At the end of the field test Oregon CIR the panelists produced a one-page Citizens' Statement of the pros and cons of Measure 58. Nine panelists supported the measure, deciding it was the best move for the future of Oregon schools and the children who attend them. Fourteen panelists were opposed, concluding it was a costly fix that would not be effective because the timeline for teaching English was unrealistic and the workload it would impose was too arduous. Measure 58 was later rejected by a 56% majority of Oregon voters during the 2008 election.
In 2009 the Oregon Legislature approved a trial of the Oregon Citizens’ Initiative Review to be held the following year. In 2010 HDO organized two Oregon CIRs, in each of which a randomly selected sample of 24 Oregon citizens learned and deliberated for five days about an initiative that was to appear on the November 2010 Oregon statewide ballot.
The first Oregon CIR held August 9-13, 2010 concerned Measure 73, a proposed statute that would impose mandatory minimum criminal sentences for certain repeat offenses concerning driving while intoxicated and for certain sexual offenses. In the final Citizens’ Statement 21 panelists opposed Measure 73 and three panelists supported the measure. On November 2, 2010 Oregon voters enacted Measure 73, with 57% of voters casting ballots in favor of the measure. Click here for a detailed case study of the 2010 Oregon CIR on Measure 73.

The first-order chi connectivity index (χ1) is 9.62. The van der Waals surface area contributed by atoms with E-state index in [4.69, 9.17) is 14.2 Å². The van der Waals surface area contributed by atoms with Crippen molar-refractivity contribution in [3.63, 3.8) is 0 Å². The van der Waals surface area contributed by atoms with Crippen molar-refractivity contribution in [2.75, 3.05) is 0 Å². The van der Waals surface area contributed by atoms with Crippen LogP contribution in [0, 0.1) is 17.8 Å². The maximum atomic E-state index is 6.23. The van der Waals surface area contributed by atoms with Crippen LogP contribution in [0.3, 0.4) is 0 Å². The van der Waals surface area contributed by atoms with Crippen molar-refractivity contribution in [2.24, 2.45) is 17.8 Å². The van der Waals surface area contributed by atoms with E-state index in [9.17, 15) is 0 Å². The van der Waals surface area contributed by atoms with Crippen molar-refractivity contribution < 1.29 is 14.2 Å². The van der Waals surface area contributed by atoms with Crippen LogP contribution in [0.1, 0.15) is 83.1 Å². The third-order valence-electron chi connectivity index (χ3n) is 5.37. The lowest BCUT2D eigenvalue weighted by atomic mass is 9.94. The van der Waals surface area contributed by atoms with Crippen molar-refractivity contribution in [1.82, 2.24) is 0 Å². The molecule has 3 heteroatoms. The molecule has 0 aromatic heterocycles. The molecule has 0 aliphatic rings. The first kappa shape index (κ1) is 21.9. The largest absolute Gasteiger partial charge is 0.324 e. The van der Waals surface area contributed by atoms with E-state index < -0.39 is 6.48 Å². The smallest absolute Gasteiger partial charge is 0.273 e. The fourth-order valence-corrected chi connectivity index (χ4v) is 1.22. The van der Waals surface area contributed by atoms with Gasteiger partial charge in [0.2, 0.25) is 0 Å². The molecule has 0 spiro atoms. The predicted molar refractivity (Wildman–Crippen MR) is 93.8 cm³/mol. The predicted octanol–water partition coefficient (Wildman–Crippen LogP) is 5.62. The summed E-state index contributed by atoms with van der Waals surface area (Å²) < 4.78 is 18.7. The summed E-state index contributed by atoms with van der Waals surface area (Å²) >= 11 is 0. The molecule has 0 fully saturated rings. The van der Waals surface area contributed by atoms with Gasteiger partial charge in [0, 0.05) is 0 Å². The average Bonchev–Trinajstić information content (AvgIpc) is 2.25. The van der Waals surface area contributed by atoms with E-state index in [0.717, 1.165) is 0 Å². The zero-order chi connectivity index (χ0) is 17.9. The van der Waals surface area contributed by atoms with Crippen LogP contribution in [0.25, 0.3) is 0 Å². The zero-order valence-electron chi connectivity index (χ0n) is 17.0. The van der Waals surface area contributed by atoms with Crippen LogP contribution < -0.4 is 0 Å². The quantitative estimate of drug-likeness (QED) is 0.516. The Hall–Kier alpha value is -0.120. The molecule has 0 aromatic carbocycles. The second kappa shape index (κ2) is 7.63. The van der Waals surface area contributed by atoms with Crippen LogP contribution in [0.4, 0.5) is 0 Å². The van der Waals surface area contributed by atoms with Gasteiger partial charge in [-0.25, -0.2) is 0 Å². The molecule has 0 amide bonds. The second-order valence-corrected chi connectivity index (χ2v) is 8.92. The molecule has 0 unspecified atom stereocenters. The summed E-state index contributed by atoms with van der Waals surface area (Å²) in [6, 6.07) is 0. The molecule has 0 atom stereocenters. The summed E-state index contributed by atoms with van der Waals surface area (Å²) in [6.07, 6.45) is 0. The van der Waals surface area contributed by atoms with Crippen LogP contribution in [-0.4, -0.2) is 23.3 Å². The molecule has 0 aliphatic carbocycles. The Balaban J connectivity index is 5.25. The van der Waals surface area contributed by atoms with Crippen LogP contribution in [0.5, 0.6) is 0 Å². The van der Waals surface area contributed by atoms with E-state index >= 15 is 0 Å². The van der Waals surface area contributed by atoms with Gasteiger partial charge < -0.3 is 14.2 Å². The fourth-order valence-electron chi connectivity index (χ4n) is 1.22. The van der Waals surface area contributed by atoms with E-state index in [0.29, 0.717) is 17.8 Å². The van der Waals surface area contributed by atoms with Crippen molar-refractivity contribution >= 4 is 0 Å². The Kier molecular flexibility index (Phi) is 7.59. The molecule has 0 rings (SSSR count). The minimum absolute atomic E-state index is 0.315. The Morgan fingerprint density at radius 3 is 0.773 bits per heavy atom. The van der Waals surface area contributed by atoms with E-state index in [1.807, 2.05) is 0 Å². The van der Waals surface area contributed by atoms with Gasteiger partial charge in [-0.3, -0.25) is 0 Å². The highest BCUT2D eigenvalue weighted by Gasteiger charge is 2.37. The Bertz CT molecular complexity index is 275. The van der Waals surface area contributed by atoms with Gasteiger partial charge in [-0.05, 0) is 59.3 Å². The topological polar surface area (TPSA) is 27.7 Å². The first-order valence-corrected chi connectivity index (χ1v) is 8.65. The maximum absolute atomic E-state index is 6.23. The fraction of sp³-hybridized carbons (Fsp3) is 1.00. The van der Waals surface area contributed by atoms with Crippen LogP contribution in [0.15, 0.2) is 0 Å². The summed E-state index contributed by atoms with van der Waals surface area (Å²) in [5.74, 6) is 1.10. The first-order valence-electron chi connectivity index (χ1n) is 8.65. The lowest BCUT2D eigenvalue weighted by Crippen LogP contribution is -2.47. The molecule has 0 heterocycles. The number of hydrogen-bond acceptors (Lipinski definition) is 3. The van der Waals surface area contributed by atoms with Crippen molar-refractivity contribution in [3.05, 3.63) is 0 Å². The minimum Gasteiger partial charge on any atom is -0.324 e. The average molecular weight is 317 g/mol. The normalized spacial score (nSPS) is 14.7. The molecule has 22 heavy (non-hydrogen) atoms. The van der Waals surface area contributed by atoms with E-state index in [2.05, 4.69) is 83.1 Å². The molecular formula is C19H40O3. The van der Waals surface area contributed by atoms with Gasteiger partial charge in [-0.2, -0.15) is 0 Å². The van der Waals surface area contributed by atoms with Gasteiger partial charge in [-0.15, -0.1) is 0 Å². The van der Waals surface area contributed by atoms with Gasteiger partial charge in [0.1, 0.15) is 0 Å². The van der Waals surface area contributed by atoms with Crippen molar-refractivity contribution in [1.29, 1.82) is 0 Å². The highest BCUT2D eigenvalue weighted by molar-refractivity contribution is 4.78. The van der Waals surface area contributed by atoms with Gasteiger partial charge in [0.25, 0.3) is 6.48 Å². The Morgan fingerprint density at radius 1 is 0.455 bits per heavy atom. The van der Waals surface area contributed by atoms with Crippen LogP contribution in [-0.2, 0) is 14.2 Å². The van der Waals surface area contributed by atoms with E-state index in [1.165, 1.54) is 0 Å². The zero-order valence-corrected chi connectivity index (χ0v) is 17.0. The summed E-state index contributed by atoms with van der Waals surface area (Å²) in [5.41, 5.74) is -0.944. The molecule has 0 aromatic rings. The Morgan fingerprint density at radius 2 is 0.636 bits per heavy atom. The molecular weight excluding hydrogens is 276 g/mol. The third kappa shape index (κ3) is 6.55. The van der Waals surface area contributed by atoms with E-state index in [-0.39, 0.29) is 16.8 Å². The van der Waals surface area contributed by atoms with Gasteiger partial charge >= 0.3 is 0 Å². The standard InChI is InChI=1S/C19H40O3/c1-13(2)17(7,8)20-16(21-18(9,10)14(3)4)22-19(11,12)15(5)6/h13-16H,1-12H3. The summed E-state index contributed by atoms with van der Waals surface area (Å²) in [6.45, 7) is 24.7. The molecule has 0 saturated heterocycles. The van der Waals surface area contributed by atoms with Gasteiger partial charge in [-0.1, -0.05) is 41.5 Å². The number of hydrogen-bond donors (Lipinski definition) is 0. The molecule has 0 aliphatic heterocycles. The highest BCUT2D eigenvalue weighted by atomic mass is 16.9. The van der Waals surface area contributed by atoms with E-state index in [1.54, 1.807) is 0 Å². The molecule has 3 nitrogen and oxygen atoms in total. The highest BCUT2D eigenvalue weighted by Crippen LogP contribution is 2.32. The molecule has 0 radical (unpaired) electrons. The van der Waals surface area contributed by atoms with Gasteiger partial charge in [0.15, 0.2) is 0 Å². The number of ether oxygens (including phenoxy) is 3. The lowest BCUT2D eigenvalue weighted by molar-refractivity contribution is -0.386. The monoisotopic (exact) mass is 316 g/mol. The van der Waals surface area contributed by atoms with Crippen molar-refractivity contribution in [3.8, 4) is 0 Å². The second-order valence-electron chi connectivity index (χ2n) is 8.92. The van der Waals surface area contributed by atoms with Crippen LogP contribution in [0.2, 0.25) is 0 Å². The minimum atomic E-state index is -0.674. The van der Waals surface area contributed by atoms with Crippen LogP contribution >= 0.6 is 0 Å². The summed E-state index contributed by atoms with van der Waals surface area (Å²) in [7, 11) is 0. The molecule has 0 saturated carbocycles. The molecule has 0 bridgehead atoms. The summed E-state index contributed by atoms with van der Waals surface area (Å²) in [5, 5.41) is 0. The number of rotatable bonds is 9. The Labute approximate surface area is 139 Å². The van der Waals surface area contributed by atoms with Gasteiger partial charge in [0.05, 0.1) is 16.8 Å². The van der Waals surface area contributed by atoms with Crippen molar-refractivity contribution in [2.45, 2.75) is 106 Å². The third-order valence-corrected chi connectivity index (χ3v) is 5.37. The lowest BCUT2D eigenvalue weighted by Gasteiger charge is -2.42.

The second Oregon CIR held August 16-20, 2010 concerned Measure 74, a proposed statute that would have created a regulated distribution system for medical marijuana in Oregon. In the final Citizens’ Statement 13 panelists supported Measure 74 and 11 panelists opposed the measure. On November 2, 2010, Oregon voters rejected Measure 74, with 56% of voters casting ballots against the measure. Click here for a detailed case study of the 2010 Oregon CIR on Measure 74.